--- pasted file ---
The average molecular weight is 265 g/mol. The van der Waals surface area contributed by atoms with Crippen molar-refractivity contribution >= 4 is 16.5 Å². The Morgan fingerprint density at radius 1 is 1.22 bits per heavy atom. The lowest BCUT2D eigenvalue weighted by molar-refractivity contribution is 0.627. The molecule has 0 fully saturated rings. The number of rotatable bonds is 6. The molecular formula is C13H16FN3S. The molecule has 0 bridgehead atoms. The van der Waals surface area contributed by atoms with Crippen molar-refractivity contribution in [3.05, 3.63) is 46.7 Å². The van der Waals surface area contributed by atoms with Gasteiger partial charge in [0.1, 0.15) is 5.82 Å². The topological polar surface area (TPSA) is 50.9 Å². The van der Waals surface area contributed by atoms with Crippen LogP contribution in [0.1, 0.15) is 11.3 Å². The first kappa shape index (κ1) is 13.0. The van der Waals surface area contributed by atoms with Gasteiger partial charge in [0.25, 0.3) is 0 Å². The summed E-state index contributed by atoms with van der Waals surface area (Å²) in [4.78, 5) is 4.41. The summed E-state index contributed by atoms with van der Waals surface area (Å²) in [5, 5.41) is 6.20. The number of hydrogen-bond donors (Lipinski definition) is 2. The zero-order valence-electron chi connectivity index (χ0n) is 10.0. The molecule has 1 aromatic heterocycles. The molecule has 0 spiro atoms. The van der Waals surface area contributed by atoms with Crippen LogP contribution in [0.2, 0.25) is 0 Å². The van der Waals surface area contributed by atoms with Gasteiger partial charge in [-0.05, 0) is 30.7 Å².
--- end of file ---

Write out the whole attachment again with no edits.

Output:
The average molecular weight is 265 g/mol. The van der Waals surface area contributed by atoms with Crippen molar-refractivity contribution >= 4 is 16.5 Å². The Morgan fingerprint density at radius 1 is 1.22 bits per heavy atom. The lowest BCUT2D eigenvalue weighted by molar-refractivity contribution is 0.627. The molecule has 0 fully saturated rings. The number of rotatable bonds is 6. The molecular formula is C13H16FN3S. The molecule has 0 bridgehead atoms. The van der Waals surface area contributed by atoms with Crippen molar-refractivity contribution in [3.05, 3.63) is 46.7 Å². The van der Waals surface area contributed by atoms with Gasteiger partial charge in [0.1, 0.15) is 5.82 Å². The topological polar surface area (TPSA) is 50.9 Å². The van der Waals surface area contributed by atoms with Crippen LogP contribution in [0.1, 0.15) is 11.3 Å². The first kappa shape index (κ1) is 13.0. The van der Waals surface area contributed by atoms with Gasteiger partial charge in [0.25, 0.3) is 0 Å². The summed E-state index contributed by atoms with van der Waals surface area (Å²) in [4.78, 5) is 4.41. The summed E-state index contributed by atoms with van der Waals surface area (Å²) in [5, 5.41) is 6.20. The number of hydrogen-bond donors (Lipinski definition) is 2. The zero-order valence-electron chi connectivity index (χ0n) is 10.0. The molecule has 1 aromatic heterocycles. The molecule has 0 spiro atoms. The van der Waals surface area contributed by atoms with Crippen LogP contribution in [0.2, 0.25) is 0 Å². The van der Waals surface area contributed by atoms with Gasteiger partial charge in [-0.05, 0) is 30.7 Å².